Researchers learned that whenever kids watch fast-food commercials that promote kids’ meals or the toys in those meals, they are more likely to persuade the entire family to go out more and dine at fast-food restaurants.
And the findings are disturbing since kids are exposed to a large quantity of food ads every day. According to a 2013 study, U.S. children under age 9 watch TV for 35 hours every week, which is a full workweek in many countries in Europe.
While the amount of advertisements kids absorb is colossal, about half of those ads are food-related. The 2013 research showed that a U.S. kid sees a dozen food-related ads per day, or more than 4,300 per year.
In the recent study, a group of researchers from the Geisel School of Medicine at Dartmouth analyzed all fast-foods aired on national television in 2009. The team found that only two fast-food chains particularly targeted kids on kids’ channels.
In a second phase, researchers surveyed the parents of the 100 kids, aged 3 to 7, who participated in the research. Parents were asked simple questions on whether their kids watched children’s TV channels and if they did, how often; whether their kids ever asked them to go and eat at one of the two restaurant chain that had ads on the channels; whether parents brought other family members with them; and whether their kids collected toys from the restaurants’ meals for kids.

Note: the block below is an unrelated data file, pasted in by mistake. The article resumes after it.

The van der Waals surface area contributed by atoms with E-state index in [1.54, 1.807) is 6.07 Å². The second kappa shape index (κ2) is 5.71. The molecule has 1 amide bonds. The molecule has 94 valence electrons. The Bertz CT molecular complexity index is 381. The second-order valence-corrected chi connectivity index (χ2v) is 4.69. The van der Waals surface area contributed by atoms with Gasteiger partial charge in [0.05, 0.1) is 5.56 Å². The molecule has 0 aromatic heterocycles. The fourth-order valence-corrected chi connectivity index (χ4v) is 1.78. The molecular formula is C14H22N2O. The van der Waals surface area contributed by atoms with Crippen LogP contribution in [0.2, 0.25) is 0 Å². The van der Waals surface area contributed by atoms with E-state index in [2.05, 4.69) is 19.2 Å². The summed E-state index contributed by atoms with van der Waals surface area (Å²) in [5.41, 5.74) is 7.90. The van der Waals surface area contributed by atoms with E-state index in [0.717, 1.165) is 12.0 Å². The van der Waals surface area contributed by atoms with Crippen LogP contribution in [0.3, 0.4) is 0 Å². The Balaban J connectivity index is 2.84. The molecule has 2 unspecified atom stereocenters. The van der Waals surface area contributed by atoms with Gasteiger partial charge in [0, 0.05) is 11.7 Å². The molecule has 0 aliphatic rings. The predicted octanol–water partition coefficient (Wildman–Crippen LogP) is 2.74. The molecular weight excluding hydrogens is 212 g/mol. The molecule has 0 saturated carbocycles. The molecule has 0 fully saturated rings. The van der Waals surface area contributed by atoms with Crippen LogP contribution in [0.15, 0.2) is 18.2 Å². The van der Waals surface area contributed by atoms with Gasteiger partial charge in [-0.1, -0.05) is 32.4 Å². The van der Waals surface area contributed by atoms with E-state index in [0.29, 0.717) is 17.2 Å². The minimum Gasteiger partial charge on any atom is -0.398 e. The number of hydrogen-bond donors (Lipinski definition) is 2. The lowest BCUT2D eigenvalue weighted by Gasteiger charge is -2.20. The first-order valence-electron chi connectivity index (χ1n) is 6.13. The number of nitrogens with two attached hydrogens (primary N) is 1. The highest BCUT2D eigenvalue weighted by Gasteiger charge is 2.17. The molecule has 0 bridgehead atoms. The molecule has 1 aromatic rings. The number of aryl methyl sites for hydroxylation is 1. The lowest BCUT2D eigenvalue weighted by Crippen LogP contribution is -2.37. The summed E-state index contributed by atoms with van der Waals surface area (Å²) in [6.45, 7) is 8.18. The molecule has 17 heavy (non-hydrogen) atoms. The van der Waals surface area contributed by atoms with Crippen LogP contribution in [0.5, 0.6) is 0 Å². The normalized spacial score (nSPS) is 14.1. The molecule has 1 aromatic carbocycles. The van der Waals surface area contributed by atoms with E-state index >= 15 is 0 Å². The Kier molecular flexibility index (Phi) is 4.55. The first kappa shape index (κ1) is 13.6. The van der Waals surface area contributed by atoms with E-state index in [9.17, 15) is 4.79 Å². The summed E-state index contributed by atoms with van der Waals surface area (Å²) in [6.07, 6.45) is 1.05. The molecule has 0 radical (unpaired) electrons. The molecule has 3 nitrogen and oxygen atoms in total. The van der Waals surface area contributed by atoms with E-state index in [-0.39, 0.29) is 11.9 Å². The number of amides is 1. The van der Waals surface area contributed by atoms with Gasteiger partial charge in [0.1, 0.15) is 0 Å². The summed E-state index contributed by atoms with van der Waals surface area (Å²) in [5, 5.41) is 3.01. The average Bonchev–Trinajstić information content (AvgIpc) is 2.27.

The recent study revealed that kids’ meal ads are highly effective. About 83 percent of kids asked their family to visit the two restaurant chains, while nearly 30 percent collected the toys. About 37 percent of parents admitted that they ate at one or both fast-food restaurant chains more often than they did at other restaurants.
But marketers and child psychology experts had long known that child-directed ads that are aired on children’s networks are extremely persuasive. The American Academy of Child & Adolescent Psychiatry explained that children are most vulnerable because they cannot discern right from wrong. As a result they are more likely to be influenced by commercials.
And it is all the more concerning that other ads children watch also promote alcohol, toys, and junk food. And kids are thought to love those products from their early age.
According to another study, two-thirds of infants watch TV for 2 hours on average daily. But health experts recommend children under the age 2 to stay away from TV, while older kids should not watch more than 2 hours. But that’s only in theory.
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